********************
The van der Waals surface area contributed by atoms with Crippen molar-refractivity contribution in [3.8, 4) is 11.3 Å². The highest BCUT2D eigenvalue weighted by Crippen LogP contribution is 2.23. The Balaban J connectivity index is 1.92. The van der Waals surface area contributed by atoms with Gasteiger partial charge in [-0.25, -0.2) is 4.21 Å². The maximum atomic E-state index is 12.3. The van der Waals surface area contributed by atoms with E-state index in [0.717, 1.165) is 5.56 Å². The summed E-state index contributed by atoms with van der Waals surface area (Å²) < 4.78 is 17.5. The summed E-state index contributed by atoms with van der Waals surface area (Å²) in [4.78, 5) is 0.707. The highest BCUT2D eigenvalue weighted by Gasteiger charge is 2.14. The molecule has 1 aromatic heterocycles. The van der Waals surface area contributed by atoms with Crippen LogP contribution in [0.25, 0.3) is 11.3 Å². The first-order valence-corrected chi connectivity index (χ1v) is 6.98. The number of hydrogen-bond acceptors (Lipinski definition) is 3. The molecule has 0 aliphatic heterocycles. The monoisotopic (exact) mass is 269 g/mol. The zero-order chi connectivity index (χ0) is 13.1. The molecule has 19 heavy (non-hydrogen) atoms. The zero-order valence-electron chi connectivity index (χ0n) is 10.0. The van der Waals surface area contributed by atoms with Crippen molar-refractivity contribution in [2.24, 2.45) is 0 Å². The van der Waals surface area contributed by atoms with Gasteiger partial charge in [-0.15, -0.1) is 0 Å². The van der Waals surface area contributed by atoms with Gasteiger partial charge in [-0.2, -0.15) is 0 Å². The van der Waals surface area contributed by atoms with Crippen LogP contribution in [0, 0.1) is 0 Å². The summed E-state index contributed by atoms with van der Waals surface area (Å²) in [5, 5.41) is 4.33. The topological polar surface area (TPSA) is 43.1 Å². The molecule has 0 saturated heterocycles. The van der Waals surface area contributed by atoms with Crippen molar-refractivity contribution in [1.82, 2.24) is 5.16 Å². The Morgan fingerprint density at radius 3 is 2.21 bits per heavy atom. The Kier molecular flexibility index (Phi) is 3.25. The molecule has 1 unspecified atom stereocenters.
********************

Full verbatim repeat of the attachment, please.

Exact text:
The van der Waals surface area contributed by atoms with Crippen molar-refractivity contribution in [3.8, 4) is 11.3 Å². The highest BCUT2D eigenvalue weighted by Crippen LogP contribution is 2.23. The Balaban J connectivity index is 1.92. The van der Waals surface area contributed by atoms with Gasteiger partial charge in [-0.25, -0.2) is 4.21 Å². The maximum atomic E-state index is 12.3. The van der Waals surface area contributed by atoms with E-state index in [0.717, 1.165) is 5.56 Å². The summed E-state index contributed by atoms with van der Waals surface area (Å²) < 4.78 is 17.5. The summed E-state index contributed by atoms with van der Waals surface area (Å²) in [4.78, 5) is 0.707. The highest BCUT2D eigenvalue weighted by Gasteiger charge is 2.14. The molecule has 1 aromatic heterocycles. The van der Waals surface area contributed by atoms with Crippen LogP contribution in [0.25, 0.3) is 11.3 Å². The first-order valence-corrected chi connectivity index (χ1v) is 6.98. The number of hydrogen-bond acceptors (Lipinski definition) is 3. The molecule has 0 aliphatic heterocycles. The monoisotopic (exact) mass is 269 g/mol. The zero-order chi connectivity index (χ0) is 13.1. The molecule has 19 heavy (non-hydrogen) atoms. The zero-order valence-electron chi connectivity index (χ0n) is 10.0. The van der Waals surface area contributed by atoms with Crippen molar-refractivity contribution in [2.24, 2.45) is 0 Å². The van der Waals surface area contributed by atoms with Gasteiger partial charge in [-0.15, -0.1) is 0 Å². The van der Waals surface area contributed by atoms with Gasteiger partial charge in [-0.2, -0.15) is 0 Å². The van der Waals surface area contributed by atoms with Crippen LogP contribution in [0, 0.1) is 0 Å². The summed E-state index contributed by atoms with van der Waals surface area (Å²) in [5, 5.41) is 4.33. The topological polar surface area (TPSA) is 43.1 Å². The molecule has 0 saturated heterocycles. The van der Waals surface area contributed by atoms with Crippen molar-refractivity contribution in [1.82, 2.24) is 5.16 Å². The Morgan fingerprint density at radius 3 is 2.21 bits per heavy atom. The Kier molecular flexibility index (Phi) is 3.25. The molecule has 1 unspecified atom stereocenters.